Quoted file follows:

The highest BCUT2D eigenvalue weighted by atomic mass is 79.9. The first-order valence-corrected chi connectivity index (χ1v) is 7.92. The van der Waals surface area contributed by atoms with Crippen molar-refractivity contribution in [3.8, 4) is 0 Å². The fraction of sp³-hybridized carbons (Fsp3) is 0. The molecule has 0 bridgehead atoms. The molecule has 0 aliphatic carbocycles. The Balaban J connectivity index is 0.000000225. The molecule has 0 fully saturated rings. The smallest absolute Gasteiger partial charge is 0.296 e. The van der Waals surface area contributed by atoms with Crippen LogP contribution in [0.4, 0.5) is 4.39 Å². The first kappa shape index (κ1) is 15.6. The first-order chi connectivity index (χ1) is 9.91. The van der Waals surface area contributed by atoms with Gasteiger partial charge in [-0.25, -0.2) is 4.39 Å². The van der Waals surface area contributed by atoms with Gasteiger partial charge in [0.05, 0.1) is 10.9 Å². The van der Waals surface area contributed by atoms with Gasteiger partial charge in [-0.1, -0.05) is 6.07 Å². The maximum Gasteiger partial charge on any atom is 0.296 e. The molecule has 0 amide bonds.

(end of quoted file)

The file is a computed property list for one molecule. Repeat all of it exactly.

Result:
The highest BCUT2D eigenvalue weighted by atomic mass is 79.9. The first-order valence-corrected chi connectivity index (χ1v) is 7.92. The van der Waals surface area contributed by atoms with Crippen molar-refractivity contribution in [3.8, 4) is 0 Å². The fraction of sp³-hybridized carbons (Fsp3) is 0. The molecule has 0 bridgehead atoms. The molecule has 0 aliphatic carbocycles. The Balaban J connectivity index is 0.000000225. The molecule has 0 fully saturated rings. The smallest absolute Gasteiger partial charge is 0.296 e. The van der Waals surface area contributed by atoms with Crippen LogP contribution in [0.4, 0.5) is 4.39 Å². The first kappa shape index (κ1) is 15.6. The first-order chi connectivity index (χ1) is 9.91. The van der Waals surface area contributed by atoms with Gasteiger partial charge in [-0.25, -0.2) is 4.39 Å². The van der Waals surface area contributed by atoms with Gasteiger partial charge in [0.05, 0.1) is 10.9 Å². The van der Waals surface area contributed by atoms with Gasteiger partial charge in [-0.1, -0.05) is 6.07 Å². The maximum Gasteiger partial charge on any atom is 0.296 e. The molecule has 0 amide bonds.